A case in point is the legal battle Mr. Catsouras from California had to fight in 2007 in order to remove from the internet gruesome pictures of his daughter fatally injured in a car accident. The manner of death was so horrific that Mr. Catsouras wasn't even allowed to identify his daughter's body, but soon after the accident, the pictures of his daughter were circulating on the internet. It was later found that Highway Patrol employees who took the pictures shared them without authorization with friends on Halloween. The pictures then spread across the internet quickly. When Mr. Catsouras tried to remove the pictures, it was almost impossible to take them down from every webpage that hosted them, and, more importantly, he did not have means to force Google to remove search results that link to those websites when people searched keywords such as the daughter's name, or "decapitated girl". Had he been able to force Google to do so, it would have been much easier for him to limit public's access to the pictures. The damage to his life in this case is greater than the benefit the public derives from Google's linking to the pictures, and warrants stronger protection for individual privacy.

Search Engines Are Not Mere Intermediaries Anymore

Given our society’s increasing reliance on them, search engines are no longer mere intermediaries between reader and publisher, and need to be held accountable for the access they provide. A claim that search engines should not be forced to remove certain links because they are mere intermediaries conveniently ignores the fact that search engines are often tailoring search results for users or provide search term suggestions. These active user interactions on the part of the search engines and the increasing reliance of our society on them should lend support to the notion that search engines are no longer mere intermediaries. Furthermore, even if they are in fact operating as mere intermediaries, I do think they should be required to take a greater responsibility.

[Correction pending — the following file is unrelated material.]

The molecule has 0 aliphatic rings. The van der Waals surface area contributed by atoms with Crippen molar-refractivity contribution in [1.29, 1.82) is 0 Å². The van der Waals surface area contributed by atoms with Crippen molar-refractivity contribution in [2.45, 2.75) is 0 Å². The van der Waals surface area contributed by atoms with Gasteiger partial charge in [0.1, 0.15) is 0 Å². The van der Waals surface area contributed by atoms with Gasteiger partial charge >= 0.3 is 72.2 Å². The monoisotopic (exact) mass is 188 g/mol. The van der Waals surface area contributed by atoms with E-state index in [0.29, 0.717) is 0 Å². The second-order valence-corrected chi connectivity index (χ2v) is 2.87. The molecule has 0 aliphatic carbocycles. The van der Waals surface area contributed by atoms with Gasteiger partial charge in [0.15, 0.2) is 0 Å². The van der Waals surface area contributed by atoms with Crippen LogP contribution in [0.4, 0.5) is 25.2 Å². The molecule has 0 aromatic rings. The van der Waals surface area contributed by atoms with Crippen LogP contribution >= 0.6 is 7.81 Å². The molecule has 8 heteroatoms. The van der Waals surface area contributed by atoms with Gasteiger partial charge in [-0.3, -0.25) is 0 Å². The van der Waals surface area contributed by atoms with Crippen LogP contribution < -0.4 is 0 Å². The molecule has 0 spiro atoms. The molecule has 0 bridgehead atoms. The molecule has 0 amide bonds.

Additionally, I do not believe adopting the right will undermine press freedom and free speech to the extent that will outweigh privacy concerns. Adopting the right does not mean search engines would need to proactively censor what to link or not (which could seriously undermine press freedom/free speech), but adopting the right would give individuals at least some resource to remove damaging, inadequate, and/or irrelevant information. Surely the right to be forgotten should be balanced against press freedom and free speech and needs to be developed within reasonable scope, but the question of whether it should be adopted is clear to me.

The draft ignores the reason compulsory deindexing cannot happen in the United States: the First Amendment. To make the argument at all you must meet the obvious objection, not some set of straw objections instead. Whatever imaginary legal standard you devise, of which there are several, all balancing tests, the actual doctrinal limits are evident and do not involve any of the elements you invent. Discussion of Miami Herald Publishing Co. v. Tornillo and its progeny is specifically necessary.

You are entitled to restrict access to your paper if you want to. But we all derive immense benefit from reading one another's work, and I hope you won't feel the need unless the subject matter is personal and its disclosure would be harmful or undesirable. To restrict access to your paper simply delete the "#" character on the next two lines:

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r2 - 31 Mar 2018 - 19:38:42 - EbenMoglen